Approximately 2 years ago I made a decision. I decided I wanted to officially learn how to swim. Now, I wasn’t a total newbie to swimming. I knew the basics of swimming. I just never grasped those basics through practical use. I liked to say “I knew how to keep myself alive long enough to find something to cling onto”. I remember when I was in middle school, my best friend, my brother, and I were playing in the deep end of the pool. We were bored with the shallow end, which was where the “little kids” played. We decided to entertain ourselves by jumping off the diving board and kinda-sorta swimming over to the edge of the pool. I say kinda-sorta because we would jump as close as we could to the edge all while splashing our arms like crazy trying to get back to the edge of the pool. The lifeguard on duty grew tired of our dangerous game and made us take the swim test to see if we knew what we were doing. We all failed. For years I carried that in the back of my mind. Me splashing like a fish caught in a net, pretending like I knew what the heck I was doing.
Fast forward over 20 years later and I still was splashing around like I knew what I was doing. One of the first trips David and I took together we stayed at a hotel that had a pool. I hopped in and David patiently looked on poolside. Thank God I was blessed with long arms and legs. I simply pushed and stretched myself from one edge of the pool to the next. David shook his head and grinned. I wasn’t embarrassed. In fact we still laugh about that memory today. But I knew that now as an adult I had very few excuses for not knowing how to swim.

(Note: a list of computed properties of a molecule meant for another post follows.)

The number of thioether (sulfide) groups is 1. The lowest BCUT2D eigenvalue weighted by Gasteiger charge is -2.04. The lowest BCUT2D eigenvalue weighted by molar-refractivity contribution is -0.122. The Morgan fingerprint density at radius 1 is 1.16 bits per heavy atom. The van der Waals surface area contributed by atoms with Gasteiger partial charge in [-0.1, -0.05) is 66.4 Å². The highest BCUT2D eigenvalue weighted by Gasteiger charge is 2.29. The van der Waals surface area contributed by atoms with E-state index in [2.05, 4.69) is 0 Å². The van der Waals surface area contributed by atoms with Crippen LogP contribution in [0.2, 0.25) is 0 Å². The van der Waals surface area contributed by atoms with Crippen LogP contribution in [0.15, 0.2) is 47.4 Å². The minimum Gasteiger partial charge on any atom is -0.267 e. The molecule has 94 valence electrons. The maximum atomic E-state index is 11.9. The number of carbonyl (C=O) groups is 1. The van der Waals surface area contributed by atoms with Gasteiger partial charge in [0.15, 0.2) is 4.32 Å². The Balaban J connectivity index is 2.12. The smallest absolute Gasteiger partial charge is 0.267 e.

Fast forward to a year later. I decided it was time for me to learn how to swim…for real this time. No self-taught barely swimming BS. My purpose in learning how to swim was because I didn’t want a fear of drowning to be an excuse to not enjoy myself in the water if the opportunity ever came up. I’m not the biggest fan of large bodies of water, but that’s a fear for another day. I wanted to overcome a hurdle and prove to myself that I was capable. I enrolled in the adult class at the local swim school. I expected maybe three or four attendees at most. However, the class was full of at least twelve other adults whom, like myself, needed to accomplish this goal. There were adults younger than me and others who were much older than myself. By the end of that 6-week course I was much more confident in my abilities. I could do things in the water that I hadn’t been able to before.
To this day I compare swimming to riding a bike. If it’s been awhile since you’ve done it you might be a little rusty, but it will come back to you. In the years since, I don’t regret the measly $125 I spent on the class, or the hours it cut into my evening once a week. I invested in myself and I’m so glad I did.